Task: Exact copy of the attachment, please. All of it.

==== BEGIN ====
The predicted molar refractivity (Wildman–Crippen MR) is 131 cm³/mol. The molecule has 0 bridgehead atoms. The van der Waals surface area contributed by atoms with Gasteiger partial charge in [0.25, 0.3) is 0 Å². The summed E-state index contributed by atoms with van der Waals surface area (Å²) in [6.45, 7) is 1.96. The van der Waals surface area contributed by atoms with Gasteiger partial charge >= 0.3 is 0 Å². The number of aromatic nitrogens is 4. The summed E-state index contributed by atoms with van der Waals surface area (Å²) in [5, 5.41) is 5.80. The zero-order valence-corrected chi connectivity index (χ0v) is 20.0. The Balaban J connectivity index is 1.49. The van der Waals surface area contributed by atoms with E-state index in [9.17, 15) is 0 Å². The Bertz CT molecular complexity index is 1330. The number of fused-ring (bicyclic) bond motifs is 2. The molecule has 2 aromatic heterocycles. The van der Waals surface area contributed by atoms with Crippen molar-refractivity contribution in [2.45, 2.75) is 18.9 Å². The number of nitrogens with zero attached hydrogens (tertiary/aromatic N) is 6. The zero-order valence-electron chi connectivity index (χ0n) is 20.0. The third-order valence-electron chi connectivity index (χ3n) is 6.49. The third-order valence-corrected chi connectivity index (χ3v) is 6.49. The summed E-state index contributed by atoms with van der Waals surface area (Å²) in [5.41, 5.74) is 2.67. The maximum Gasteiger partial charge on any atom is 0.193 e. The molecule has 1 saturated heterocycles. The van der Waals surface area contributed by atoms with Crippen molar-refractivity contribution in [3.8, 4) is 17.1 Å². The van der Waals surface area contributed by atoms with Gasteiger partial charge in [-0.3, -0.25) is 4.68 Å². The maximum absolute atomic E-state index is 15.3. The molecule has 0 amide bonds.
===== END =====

The predicted molar refractivity (Wildman–Crippen MR) is 131 cm³/mol. The molecule has 0 bridgehead atoms. The van der Waals surface area contributed by atoms with Gasteiger partial charge in [0.25, 0.3) is 0 Å². The summed E-state index contributed by atoms with van der Waals surface area (Å²) in [6.45, 7) is 1.96. The van der Waals surface area contributed by atoms with Gasteiger partial charge >= 0.3 is 0 Å². The number of aromatic nitrogens is 4. The summed E-state index contributed by atoms with van der Waals surface area (Å²) in [5, 5.41) is 5.80. The zero-order valence-corrected chi connectivity index (χ0v) is 20.0. The Balaban J connectivity index is 1.49. The van der Waals surface area contributed by atoms with E-state index in [9.17, 15) is 0 Å². The Bertz CT molecular complexity index is 1330. The number of fused-ring (bicyclic) bond motifs is 2. The molecule has 2 aromatic heterocycles. The van der Waals surface area contributed by atoms with Crippen molar-refractivity contribution in [2.45, 2.75) is 18.9 Å². The number of nitrogens with zero attached hydrogens (tertiary/aromatic N) is 6. The zero-order valence-electron chi connectivity index (χ0n) is 20.0. The third-order valence-electron chi connectivity index (χ3n) is 6.49. The third-order valence-corrected chi connectivity index (χ3v) is 6.49. The summed E-state index contributed by atoms with van der Waals surface area (Å²) in [5.41, 5.74) is 2.67. The maximum Gasteiger partial charge on any atom is 0.193 e. The molecule has 1 saturated heterocycles. The van der Waals surface area contributed by atoms with Crippen molar-refractivity contribution in [3.8, 4) is 17.1 Å². The van der Waals surface area contributed by atoms with Gasteiger partial charge in [-0.3, -0.25) is 4.68 Å². The maximum absolute atomic E-state index is 15.3. The molecule has 0 amide bonds.